Loans overdue more than one day jumped 27 percent in the first half at the nation’s five largest lenders, including Industrial & Commercial Bank of China Ltd., the country’s biggest, and Bank of Communications Co., according to data compiled by Bloomberg based on semi-annual earnings statements.
Lenders in Wenzhou, sometimes called the epicenter of China’s private economy, have been hardest hit, as bad debt at the city’s banks more than doubled in the first half to 18.1 billion yuan.
Zhou Dewen, head of the Wenzhou Small and Medium-Sized Enterprises Development Association, estimated that the city has about 800 billion yuan of idled private capital as investors have become wary following the rise in defaults. The value of private lending fell by a one-third to about 80 billion yuan in the first six months of the year, he said. Average borrowing costs dropped to 21.6 percent in April, down from 25.5 percent in August 2011, according to the local central bank.
“Private lending has hit an abysmal point because the trust is gone,” said Zhou. “The difficulties faced by small businesses have never been greater after their only access to funding is now shut to them. I hope this is temporary.”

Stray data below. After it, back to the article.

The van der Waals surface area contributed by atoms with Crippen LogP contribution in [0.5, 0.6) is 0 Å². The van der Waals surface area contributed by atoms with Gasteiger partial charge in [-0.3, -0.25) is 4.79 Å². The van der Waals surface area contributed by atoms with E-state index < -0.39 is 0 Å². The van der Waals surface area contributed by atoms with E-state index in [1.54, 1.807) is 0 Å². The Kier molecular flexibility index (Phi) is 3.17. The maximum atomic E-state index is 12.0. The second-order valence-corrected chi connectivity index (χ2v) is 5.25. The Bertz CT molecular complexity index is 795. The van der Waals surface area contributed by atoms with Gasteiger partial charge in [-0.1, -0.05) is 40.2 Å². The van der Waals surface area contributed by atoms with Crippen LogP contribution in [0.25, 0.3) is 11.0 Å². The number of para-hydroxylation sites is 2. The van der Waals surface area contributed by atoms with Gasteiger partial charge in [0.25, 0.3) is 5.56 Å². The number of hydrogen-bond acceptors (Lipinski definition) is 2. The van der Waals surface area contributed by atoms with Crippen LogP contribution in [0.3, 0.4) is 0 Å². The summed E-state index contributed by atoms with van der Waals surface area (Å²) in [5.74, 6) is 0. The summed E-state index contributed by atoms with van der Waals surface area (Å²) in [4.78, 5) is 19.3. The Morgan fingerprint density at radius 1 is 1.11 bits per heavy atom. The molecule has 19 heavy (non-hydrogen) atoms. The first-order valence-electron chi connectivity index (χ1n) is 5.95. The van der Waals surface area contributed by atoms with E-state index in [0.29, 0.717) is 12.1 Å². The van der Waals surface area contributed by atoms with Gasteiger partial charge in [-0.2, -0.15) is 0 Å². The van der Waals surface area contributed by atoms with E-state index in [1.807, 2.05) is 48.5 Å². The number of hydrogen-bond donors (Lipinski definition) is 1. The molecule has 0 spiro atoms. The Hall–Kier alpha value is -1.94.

Another Wenzhou shadow-banking victim, Mao Renye, said he took out a 700,000 yuan bank loan last year at 10.8 percent annual interest, using his home as collateral, to help his son’s struggling clothing business. Enticed by a 36 percent interest rate promised by a city resident who ran a nationwide pharmacy chain, the 69-year-old former farmer-turned-businessman said he invested 550,000 yuan, only to find that the borrower’s company was on the brink of bankruptcy and dozens of creditors were chasing him for repayment. Mao didn’t get any money back.
“They claimed that it’s as safe as banks,” he said in a phone interview. “I can only blame myself for being greedy.”
The nightmare didn’t end there. As his bank loan matured in October, Mao had to borrow from friends, relatives and loan sharks to pay back the debt so his home wouldn’t be seized. Now he’s seeking to sell his 2 million-yuan home to pay off his borrowings. No buyer has shown interest, he said.
Wei Gang, who owns the largest property developer in the city, hung himself at a hotel in June after amassing about 700 million yuan of debt, twice the assets he controlled, the National Business Daily reported. Wei promised an interest rate of more than 5 percent a month to his lenders, most of whom had borrowed money from others at a monthly rate of 2 percent to 3 percent, the paper said.